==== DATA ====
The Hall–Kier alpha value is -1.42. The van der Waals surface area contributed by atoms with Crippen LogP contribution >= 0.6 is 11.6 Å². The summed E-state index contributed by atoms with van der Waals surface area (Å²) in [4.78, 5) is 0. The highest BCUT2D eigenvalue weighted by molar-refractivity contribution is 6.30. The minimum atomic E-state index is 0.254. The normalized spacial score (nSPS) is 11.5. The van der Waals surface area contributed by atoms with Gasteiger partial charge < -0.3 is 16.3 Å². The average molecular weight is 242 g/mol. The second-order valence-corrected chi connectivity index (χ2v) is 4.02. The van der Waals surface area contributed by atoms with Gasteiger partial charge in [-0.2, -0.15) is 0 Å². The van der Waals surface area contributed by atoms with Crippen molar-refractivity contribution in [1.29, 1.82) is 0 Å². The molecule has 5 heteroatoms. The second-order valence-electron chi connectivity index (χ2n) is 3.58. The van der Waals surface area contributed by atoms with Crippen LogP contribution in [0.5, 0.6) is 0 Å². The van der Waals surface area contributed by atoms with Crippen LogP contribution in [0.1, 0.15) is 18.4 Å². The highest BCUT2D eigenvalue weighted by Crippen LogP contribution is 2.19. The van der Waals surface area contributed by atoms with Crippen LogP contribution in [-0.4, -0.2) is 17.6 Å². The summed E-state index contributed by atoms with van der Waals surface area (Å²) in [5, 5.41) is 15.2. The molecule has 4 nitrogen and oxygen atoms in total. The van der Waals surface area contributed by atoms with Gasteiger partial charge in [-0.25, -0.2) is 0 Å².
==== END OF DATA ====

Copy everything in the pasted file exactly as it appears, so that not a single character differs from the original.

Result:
The Hall–Kier alpha value is -1.42. The van der Waals surface area contributed by atoms with Crippen LogP contribution >= 0.6 is 11.6 Å². The summed E-state index contributed by atoms with van der Waals surface area (Å²) in [4.78, 5) is 0. The highest BCUT2D eigenvalue weighted by molar-refractivity contribution is 6.30. The minimum atomic E-state index is 0.254. The normalized spacial score (nSPS) is 11.5. The van der Waals surface area contributed by atoms with Gasteiger partial charge < -0.3 is 16.3 Å². The average molecular weight is 242 g/mol. The second-order valence-corrected chi connectivity index (χ2v) is 4.02. The van der Waals surface area contributed by atoms with Gasteiger partial charge in [-0.2, -0.15) is 0 Å². The van der Waals surface area contributed by atoms with Crippen molar-refractivity contribution in [1.29, 1.82) is 0 Å². The molecule has 5 heteroatoms. The second-order valence-electron chi connectivity index (χ2n) is 3.58. The van der Waals surface area contributed by atoms with Crippen LogP contribution in [0.5, 0.6) is 0 Å². The van der Waals surface area contributed by atoms with Crippen LogP contribution in [0.1, 0.15) is 18.4 Å². The highest BCUT2D eigenvalue weighted by Crippen LogP contribution is 2.19. The van der Waals surface area contributed by atoms with Crippen LogP contribution in [-0.4, -0.2) is 17.6 Å². The summed E-state index contributed by atoms with van der Waals surface area (Å²) in [5, 5.41) is 15.2. The molecule has 4 nitrogen and oxygen atoms in total. The van der Waals surface area contributed by atoms with Gasteiger partial charge in [-0.25, -0.2) is 0 Å².